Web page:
Shopping Cart


A shopping cart is a part of ecommerce software that facilitates the customer in their purchase. It helps customers select products, review their selection, and buy.

What Is a Shopping Cart?

In ecommerce, a shopping cart is a part of the software that facilitates the customer in their purchase. It accepts the customer’s order and personal details, then relays the information to the merchant, payment processor, and other entities. Acting as the online store’s core, a shopping cart helps customers select products, review their selection, and buy.

Why Are Shopping Carts Important?

Shopping carts are the connection between shopping and completing a purchase. If you have ever shopped at an ecommerce store, you dealt with a shopping cart in that transaction. A cart has three aspects:

  1. It saves product information
  2. It acts as a gateway for order, catalog, and consumer management
  3. It contains product data, categories, and website information for user display

Here is another perspective: The online shopping cart is similar to the ones we have in a physical store, but it is more versatile. It is the shelf, the cash register, the clearance sign, and the credit card machine, all simultaneously. 

What Are the Types of Shopping Carts?

Every ecommerce store should have shopping cart functionality to sell products or services to customers. If you’re planning to launch an ecommerce website, you can choose from two types of shopping carts to integrate into your store:

1. Hosted Shopping Carts

Hosted shopping carts are managed by the company that creates them. To set up your cart, all you need to do is sign up with an ecommerce platform, and you are good to go. You can either use pre-made website templates, set up a new store, or add purchase buttons to your existing website and start selling. The most popularly hosted cart by far is Shopify, but there are many other options out there.

2. Self-Hosted Shopping Carts

These carts are 100% customizable solutions that you host on your own server. This simply means that you download software and you run it by yourself. It also means that if an error pops up, you have to fix it yourself. More control and more flexibility bring more responsibility. Magento and PrestaShop are some popular examples of self-hosted ecommerce shopping carts. When using a self-hosted cart, note that you need to develop or subscribe with a third party for any additional functionality or integrations with other systems. 

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What Is Shopping Cart Abandonment?

Shopping cart abandonment happens when customers add products to their cart but do not complete the purchase. It is one of the biggest issues for ecommerce retailers nowadays because a lot of shopping carts are abandoned every day. In order to battle shopping cart abandonment, store owners need to understand the underlying reasons and causes behind this phenomenon.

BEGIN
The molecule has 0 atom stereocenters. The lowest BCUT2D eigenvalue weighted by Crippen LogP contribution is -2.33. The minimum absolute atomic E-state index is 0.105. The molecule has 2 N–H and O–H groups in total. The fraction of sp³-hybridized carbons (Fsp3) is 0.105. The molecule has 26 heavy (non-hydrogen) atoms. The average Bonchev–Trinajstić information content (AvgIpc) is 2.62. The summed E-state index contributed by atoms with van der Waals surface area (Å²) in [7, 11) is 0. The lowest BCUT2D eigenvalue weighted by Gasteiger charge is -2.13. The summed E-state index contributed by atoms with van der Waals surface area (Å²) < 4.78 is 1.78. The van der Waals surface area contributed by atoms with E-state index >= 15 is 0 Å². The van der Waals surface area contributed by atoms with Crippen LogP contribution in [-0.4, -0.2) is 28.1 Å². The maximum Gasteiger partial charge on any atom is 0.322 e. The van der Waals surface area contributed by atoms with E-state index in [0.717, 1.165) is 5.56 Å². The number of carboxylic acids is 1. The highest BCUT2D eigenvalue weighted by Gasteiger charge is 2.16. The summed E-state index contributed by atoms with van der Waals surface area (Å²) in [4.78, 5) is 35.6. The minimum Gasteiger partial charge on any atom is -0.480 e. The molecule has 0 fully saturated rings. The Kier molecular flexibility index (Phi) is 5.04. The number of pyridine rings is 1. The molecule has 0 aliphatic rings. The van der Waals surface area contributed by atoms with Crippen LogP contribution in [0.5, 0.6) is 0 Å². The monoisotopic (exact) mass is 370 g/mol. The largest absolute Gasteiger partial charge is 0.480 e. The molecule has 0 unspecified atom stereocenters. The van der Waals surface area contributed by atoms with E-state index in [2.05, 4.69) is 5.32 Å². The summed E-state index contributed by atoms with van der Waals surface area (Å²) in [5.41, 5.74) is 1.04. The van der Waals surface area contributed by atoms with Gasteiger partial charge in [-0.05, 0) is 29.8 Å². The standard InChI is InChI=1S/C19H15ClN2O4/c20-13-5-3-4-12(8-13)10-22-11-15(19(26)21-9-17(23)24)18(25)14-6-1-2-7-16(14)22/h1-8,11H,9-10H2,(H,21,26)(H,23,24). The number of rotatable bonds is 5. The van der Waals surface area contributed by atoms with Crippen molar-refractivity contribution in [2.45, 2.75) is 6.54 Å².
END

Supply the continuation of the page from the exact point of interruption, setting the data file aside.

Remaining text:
The most common reasons behind abandoned shopping carts are as follows:

How to Respond to Shopping Cart Abandonment

Although the list below is not exhaustive, it provides an excellent insight into the complex issue of cart abandonment. Every reason for not completing the purchase calls for a different solution, and store owners have to think about and address each of them in a non-intrusive manner.

Here are some ways to address some of the key shopping cart abandonment reasons:

Scenario 1: Customers Don’t Want to Create New Account

While collecting information on your customers is crucial, never force customers to create an account on your site, or you’ll risk losing them forever. One solution is to offer social logins (LinkedIn, Facebook, etc.) or guest checkout and the standard account creation option and let customers decide. You can always request more information in the latter stages of your funnel, such as when customers request same-day shipping. 

Scenario 2: Customers Don’t Like Hidden Fees

It’s best to communicate all costs upfront, including small-print charges that customers will need to pay. People will be frustrated if they go through the entire checkout process only to find they have to pay additional shipping charges. In most instances, they’ll leave and never come back. Store owners can avoid this by being transparent about any additional charges or fees.

Customers Don’t Have Time to Go Through Long Checkouts

It’s best to keep your checkout to 4-5 steps. If you can’t reduce the number of steps, add a progress bar at the top of your checkout page, so customers feel in control while getting constant progress alerts. To effectively reduce your shopping cart abandonment rate, it’s important to eliminate the main drivers of friction at every turn. 

Many ecommerce shopping reports highlight the potential causes of cart abandonment, but you can start by mapping the flow of your sales funnel and analyzing conversion pathways in Google Analytics.


The above steps should help you minimize shopping cart abandonment. In case some customers don’t respond to the changes, you can build remarketing campaigns to remind them about the items they liked enough to add them to their cart. Use engaging subject lines to catch shoppers’ attention and infuse urgency via sales duration, product availability, etc.